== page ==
Business sector specific Guidance: Money Service Businesses: How does a Currency Exchange office operate?
Currency Exchange Offices generate income from:
- commission - lower rates may apply for larger transactions
- exchange rate offered - may be less favourable if commission is not charged
- exchange rate differences between buying and selling
They may buy foreign currency from banks, currency wholesalers and other exchange offices. Their operations vary according to the type of business and customers and can include.
- Travel agents who may offer exchange as part of the overall holiday booking service and may not make a great profit. A large proportion of the smaller travel agents will only exchange currency for customers who have booked a holiday. The average transaction value is around £500.
- Stand alone offices only offering currency exchange facilities may be a branch of a larger organisation or simply a kiosk on the corner of a high street.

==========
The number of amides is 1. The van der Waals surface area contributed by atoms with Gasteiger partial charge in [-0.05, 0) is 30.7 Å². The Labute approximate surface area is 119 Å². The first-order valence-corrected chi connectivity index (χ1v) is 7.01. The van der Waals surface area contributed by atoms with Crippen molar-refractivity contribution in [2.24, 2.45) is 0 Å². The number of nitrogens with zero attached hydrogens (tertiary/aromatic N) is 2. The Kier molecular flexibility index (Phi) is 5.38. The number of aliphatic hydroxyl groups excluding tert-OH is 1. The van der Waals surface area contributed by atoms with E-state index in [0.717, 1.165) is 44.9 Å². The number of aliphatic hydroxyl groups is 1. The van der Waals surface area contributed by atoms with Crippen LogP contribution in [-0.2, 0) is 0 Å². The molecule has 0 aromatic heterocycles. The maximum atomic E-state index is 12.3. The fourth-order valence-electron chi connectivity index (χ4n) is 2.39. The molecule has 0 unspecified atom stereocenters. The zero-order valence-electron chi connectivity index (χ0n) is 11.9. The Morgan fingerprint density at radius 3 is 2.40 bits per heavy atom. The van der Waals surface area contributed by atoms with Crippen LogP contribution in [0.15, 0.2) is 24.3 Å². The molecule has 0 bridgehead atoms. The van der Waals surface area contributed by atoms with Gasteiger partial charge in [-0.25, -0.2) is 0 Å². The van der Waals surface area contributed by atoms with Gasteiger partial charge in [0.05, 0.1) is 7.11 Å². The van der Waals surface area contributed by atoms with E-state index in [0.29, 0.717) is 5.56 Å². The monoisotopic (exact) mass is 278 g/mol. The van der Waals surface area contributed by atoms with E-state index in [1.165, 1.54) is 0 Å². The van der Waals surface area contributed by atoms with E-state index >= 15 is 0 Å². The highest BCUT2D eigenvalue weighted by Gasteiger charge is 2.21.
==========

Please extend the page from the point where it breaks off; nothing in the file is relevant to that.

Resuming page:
- Major department stores offer exchange facilities in many of their city outlets. The office will be a separate unit within the store. Transaction values can vary enormously.
- Cruise ships and ferries will provide on board currency exchange for passengers. The Operator will register if they operate within UK ports and if they operate within UK territorial waters. (Does not apply to ships simply passing through territorial waters). Transaction values will vary.
- Hotels usually only provide exchange facilities to residents. Hotel residents are offered exchange facilities for foreign currency to sterling and are mainly low value transactions
- Currency wholesalers dealing with other Currency Exchange Offices.
Records will vary (depending on the type of business and size of transactions) from till rolls to individual customer accounts.
The business should be able to provide information on who supplies it with foreign currency and give details of the type of currency it trades in, for example euros, dollars.